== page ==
Sunday, 22 June 2014

Penal Laws enacted against the Irish Catholics— General State of the Kingdom in 1652. part 7.


§ 7.—Irish Exported As Slaves.

It was not enough to import foreigners of every hue and every denomination into Ireland; the Puritan rulers deemed it further necessary to export as slaves to the American islands as many of the natives as yet survived the miseries and vexations of Connaught. Jamaica and the adjoining islands had lately passed into the hands of England, and slaves were wanting to cultivate the sugar and tobacco-plant on their deadly soil. Sir William Petty, writing in 1672, states that six thousand boys and women were thus sold as slaves to the undertakers of the American islands. Bruodin estimates the total number of the exiles from Ireland at 100,000; and adds, that of these several thousands were transported to the tobacco islands. A letter, written in 1656, cited by Dr. Lingard, reckons the number of Catholics thus sent to slavery at 60,000. "The Catholics are sent off in ships-full to the Barbadoes and other American islands. I believe 60,000 have already gone; for the husbands being first sent to Spain and Belgium already, their wives and children are now destined for the Americans."

This transportation to slavery was even viewed by the Puritan persecutors as a boon they were conferring on the Irish Catholics. When Secretary Thurloe wrote to the Lord Deputy of Ireland to inform him that a stock of Irish was required for the peopling of Jamaica, the Lord Deputy replied: —

"Concerning the supply of young men, although we must use force in taking them up, yet it being so much for their own good, and likely to be of so great advantage to the public, it is not the least doubted but that you may have such a number of them as you may think fit to make use of on this account. I shall not need repeat anything regarding the girls, not doubting to answer your expectations to the full in that; and I think it might be of like advantage to your affairs there and ours here, if you should think fit to send fifteen hundred or two thousand boys to the place above mentioned. We can well spare them, and who knows but that it may be the means of making them Englishmen—I mean rather Christians. As for the girls, I suppose you will make provisions of clothes and other accommodations for them."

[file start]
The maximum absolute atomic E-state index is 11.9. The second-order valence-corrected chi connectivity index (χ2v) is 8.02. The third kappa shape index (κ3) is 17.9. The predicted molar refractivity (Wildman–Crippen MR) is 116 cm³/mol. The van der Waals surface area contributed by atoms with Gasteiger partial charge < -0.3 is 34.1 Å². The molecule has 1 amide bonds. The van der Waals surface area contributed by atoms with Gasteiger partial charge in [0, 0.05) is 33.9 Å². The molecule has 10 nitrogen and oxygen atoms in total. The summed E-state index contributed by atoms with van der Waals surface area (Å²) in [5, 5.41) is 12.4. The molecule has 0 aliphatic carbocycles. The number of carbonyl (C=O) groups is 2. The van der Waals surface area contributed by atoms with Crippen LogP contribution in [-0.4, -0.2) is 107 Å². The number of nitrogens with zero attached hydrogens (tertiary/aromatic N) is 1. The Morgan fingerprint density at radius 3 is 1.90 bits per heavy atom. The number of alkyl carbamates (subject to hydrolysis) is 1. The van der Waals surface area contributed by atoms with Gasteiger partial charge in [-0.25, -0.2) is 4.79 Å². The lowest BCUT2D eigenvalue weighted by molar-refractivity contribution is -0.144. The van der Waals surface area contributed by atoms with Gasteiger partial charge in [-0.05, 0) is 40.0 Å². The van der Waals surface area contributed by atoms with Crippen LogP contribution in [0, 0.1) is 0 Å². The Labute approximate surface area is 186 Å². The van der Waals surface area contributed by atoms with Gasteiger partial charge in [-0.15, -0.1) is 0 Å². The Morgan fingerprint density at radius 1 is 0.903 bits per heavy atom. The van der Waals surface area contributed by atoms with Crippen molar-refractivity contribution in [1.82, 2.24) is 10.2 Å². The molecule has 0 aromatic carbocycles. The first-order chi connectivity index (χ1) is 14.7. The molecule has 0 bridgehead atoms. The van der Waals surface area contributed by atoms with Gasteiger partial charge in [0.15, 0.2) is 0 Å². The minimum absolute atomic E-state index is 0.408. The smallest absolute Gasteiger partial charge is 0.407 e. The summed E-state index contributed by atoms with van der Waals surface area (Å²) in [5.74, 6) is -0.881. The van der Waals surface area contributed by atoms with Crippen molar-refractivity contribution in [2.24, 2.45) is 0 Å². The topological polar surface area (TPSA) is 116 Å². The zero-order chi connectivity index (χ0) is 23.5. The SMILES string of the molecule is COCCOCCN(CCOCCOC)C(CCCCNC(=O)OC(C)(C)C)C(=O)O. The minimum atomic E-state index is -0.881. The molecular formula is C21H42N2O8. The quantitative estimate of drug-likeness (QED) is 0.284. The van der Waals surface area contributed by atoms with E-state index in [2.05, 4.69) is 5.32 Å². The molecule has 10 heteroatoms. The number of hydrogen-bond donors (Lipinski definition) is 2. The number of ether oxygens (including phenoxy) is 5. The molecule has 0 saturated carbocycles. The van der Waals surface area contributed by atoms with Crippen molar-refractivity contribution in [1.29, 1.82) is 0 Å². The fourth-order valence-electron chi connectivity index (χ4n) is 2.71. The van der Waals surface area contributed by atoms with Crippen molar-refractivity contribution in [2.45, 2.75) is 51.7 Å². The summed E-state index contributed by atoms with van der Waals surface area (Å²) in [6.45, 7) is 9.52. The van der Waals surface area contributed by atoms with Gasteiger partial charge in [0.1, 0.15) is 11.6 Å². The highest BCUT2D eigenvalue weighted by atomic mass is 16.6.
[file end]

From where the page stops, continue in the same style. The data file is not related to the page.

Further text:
The author of the "Description of Ireland in 1654,'" without stating the number of those thus transported to the tobacco islands, observes:—

"The heretics at length, despairing of being ever able to alienate the Irish from the ancient faith, transport their children in ships-full for sale to the Indian islands, that thus, forsooth, no remnant of the Irish race may survive, and none escape from the utter extermination of the nation."

[When the Rev. John Grace visited these islands in 1666, he found that there were as yet no fewer than 12,000 Irish scattered amongst them, and that they were treated as slaves.]—(From his letter of 5th of July, 1669).

The same writer adds an instance of the sufferings to which the Irish slaves "were subjected in these distant islands:—

"God alone knows the severe lot that awaits the Irish children in that slavery. We may form some idea of it from what happened to some others of our nation there last year, that is to say, in 1653. The heretics, seeing that matters were prospering with the Irish in the island of St. Christopher, and being excited partly by envy and partly by hatred of the Catholic religion, seized in one night and bound with chains three hundred of the principal Irish that were there, and carried them off to a desert island, which was wholly destitute of all necessaries of life, that there they might inevitably perish from cold and starvation. This was, alas! too sadly realized in all, excepting two, who, through despair, cast themselves into the sea, resolving to risk their lives rather on the waves than on the barren rocks. One of these soon perished, the other reached the mainland, bearing the sad intelligence of the dreadful fate of his companions."

The letter of father Grace, already mentioned, states that those who yet survived in 1666 were cruelly treated both temporally and spiritually: "The administration of the sacraments and the giving of instruction is wholly interdicted, nor can any priest visit them without risking his life."

Another "Relatio" of the same islands, made about the same time, reckons the population of Barbadoes at 40,000, of whom 8,000 were Irish; and it adds, regarding these Irish, that "they are sadly deprived of spiritual assistance; nevertheless their constancy in the faith is wondrous and miraculous (mira et miraculosa), for they cling to it despite the oppressive exactions, and threats, and promises, and innumerable arts employed by the heretics to withdraw them from it." In another small island adjoining St. Christopher, the same narrative says, there were 600 Irish; these stealthily sought to frequent the sacraments, and assist at the holy sacrifice in some of the French chapels, but "as often as they are discovered they receive the lash and are fined by their English masters" (mulctas et verbera patiuntur ab Anglis.)